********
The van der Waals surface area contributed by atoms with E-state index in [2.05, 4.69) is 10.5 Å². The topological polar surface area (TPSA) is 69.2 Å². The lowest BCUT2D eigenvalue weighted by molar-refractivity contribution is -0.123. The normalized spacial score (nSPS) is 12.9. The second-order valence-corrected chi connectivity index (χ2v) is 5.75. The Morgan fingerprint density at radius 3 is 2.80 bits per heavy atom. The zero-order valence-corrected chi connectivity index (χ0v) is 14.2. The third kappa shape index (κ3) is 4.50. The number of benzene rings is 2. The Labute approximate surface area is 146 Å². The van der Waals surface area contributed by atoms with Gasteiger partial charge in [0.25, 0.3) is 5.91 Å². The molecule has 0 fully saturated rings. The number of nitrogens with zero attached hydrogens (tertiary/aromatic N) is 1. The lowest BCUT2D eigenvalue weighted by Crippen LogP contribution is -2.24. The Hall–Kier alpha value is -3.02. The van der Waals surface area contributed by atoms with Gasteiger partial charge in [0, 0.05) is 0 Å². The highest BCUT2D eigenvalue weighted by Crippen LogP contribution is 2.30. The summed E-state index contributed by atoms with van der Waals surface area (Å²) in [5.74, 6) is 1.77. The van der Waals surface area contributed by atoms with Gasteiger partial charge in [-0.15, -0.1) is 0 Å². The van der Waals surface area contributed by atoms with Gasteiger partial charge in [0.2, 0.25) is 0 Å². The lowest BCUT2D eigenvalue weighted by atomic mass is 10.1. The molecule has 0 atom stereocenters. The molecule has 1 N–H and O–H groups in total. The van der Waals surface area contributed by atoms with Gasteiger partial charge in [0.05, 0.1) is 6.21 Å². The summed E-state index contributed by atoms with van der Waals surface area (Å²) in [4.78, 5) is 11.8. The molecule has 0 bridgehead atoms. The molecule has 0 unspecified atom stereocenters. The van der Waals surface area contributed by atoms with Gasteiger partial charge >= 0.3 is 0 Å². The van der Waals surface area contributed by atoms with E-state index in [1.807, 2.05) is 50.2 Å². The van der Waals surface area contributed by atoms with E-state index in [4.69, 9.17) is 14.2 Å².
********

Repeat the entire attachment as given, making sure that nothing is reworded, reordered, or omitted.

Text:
The van der Waals surface area contributed by atoms with E-state index in [2.05, 4.69) is 10.5 Å². The topological polar surface area (TPSA) is 69.2 Å². The lowest BCUT2D eigenvalue weighted by molar-refractivity contribution is -0.123. The normalized spacial score (nSPS) is 12.9. The second-order valence-corrected chi connectivity index (χ2v) is 5.75. The Morgan fingerprint density at radius 3 is 2.80 bits per heavy atom. The zero-order valence-corrected chi connectivity index (χ0v) is 14.2. The third kappa shape index (κ3) is 4.50. The number of benzene rings is 2. The Labute approximate surface area is 146 Å². The van der Waals surface area contributed by atoms with Gasteiger partial charge in [0.25, 0.3) is 5.91 Å². The molecule has 0 fully saturated rings. The number of nitrogens with zero attached hydrogens (tertiary/aromatic N) is 1. The lowest BCUT2D eigenvalue weighted by Crippen LogP contribution is -2.24. The Hall–Kier alpha value is -3.02. The van der Waals surface area contributed by atoms with Gasteiger partial charge in [0, 0.05) is 0 Å². The highest BCUT2D eigenvalue weighted by Crippen LogP contribution is 2.30. The summed E-state index contributed by atoms with van der Waals surface area (Å²) in [5.74, 6) is 1.77. The van der Waals surface area contributed by atoms with Gasteiger partial charge in [-0.15, -0.1) is 0 Å². The van der Waals surface area contributed by atoms with Gasteiger partial charge in [0.2, 0.25) is 0 Å². The lowest BCUT2D eigenvalue weighted by atomic mass is 10.1. The molecule has 0 atom stereocenters. The molecule has 1 N–H and O–H groups in total. The van der Waals surface area contributed by atoms with Gasteiger partial charge in [0.05, 0.1) is 6.21 Å². The summed E-state index contributed by atoms with van der Waals surface area (Å²) in [4.78, 5) is 11.8. The molecule has 0 bridgehead atoms. The molecule has 0 unspecified atom stereocenters. The van der Waals surface area contributed by atoms with Gasteiger partial charge >= 0.3 is 0 Å². The van der Waals surface area contributed by atoms with E-state index in [1.807, 2.05) is 50.2 Å². The van der Waals surface area contributed by atoms with E-state index in [4.69, 9.17) is 14.2 Å².